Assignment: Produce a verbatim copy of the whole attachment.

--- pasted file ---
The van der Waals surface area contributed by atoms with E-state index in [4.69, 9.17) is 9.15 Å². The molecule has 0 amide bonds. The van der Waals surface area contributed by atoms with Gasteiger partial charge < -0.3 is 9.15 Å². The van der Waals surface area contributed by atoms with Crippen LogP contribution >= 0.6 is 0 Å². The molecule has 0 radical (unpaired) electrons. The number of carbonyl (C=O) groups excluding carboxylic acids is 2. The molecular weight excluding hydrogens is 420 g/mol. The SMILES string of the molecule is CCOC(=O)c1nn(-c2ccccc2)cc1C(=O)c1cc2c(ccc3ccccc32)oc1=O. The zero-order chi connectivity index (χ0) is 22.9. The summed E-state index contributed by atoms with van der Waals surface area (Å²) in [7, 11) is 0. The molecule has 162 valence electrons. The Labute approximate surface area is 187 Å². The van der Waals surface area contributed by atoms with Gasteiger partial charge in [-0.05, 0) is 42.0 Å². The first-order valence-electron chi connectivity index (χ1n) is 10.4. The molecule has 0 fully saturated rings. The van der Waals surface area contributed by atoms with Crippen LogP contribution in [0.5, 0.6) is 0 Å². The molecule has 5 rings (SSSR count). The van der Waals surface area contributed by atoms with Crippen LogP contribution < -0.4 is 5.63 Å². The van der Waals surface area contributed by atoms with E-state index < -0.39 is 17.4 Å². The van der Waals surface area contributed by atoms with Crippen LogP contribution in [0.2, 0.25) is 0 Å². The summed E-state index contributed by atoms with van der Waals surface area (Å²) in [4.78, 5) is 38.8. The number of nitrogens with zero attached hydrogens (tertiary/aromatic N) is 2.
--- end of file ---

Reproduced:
The van der Waals surface area contributed by atoms with E-state index in [4.69, 9.17) is 9.15 Å². The molecule has 0 amide bonds. The van der Waals surface area contributed by atoms with Gasteiger partial charge < -0.3 is 9.15 Å². The van der Waals surface area contributed by atoms with Crippen LogP contribution >= 0.6 is 0 Å². The molecule has 0 radical (unpaired) electrons. The number of carbonyl (C=O) groups excluding carboxylic acids is 2. The molecular weight excluding hydrogens is 420 g/mol. The SMILES string of the molecule is CCOC(=O)c1nn(-c2ccccc2)cc1C(=O)c1cc2c(ccc3ccccc32)oc1=O. The zero-order chi connectivity index (χ0) is 22.9. The summed E-state index contributed by atoms with van der Waals surface area (Å²) in [7, 11) is 0. The molecule has 162 valence electrons. The Labute approximate surface area is 187 Å². The van der Waals surface area contributed by atoms with Gasteiger partial charge in [-0.05, 0) is 42.0 Å². The first-order valence-electron chi connectivity index (χ1n) is 10.4. The molecule has 0 fully saturated rings. The van der Waals surface area contributed by atoms with Crippen LogP contribution in [0.5, 0.6) is 0 Å². The molecule has 5 rings (SSSR count). The van der Waals surface area contributed by atoms with Crippen LogP contribution < -0.4 is 5.63 Å². The van der Waals surface area contributed by atoms with E-state index < -0.39 is 17.4 Å². The van der Waals surface area contributed by atoms with Crippen LogP contribution in [0.2, 0.25) is 0 Å². The summed E-state index contributed by atoms with van der Waals surface area (Å²) in [4.78, 5) is 38.8. The number of nitrogens with zero attached hydrogens (tertiary/aromatic N) is 2.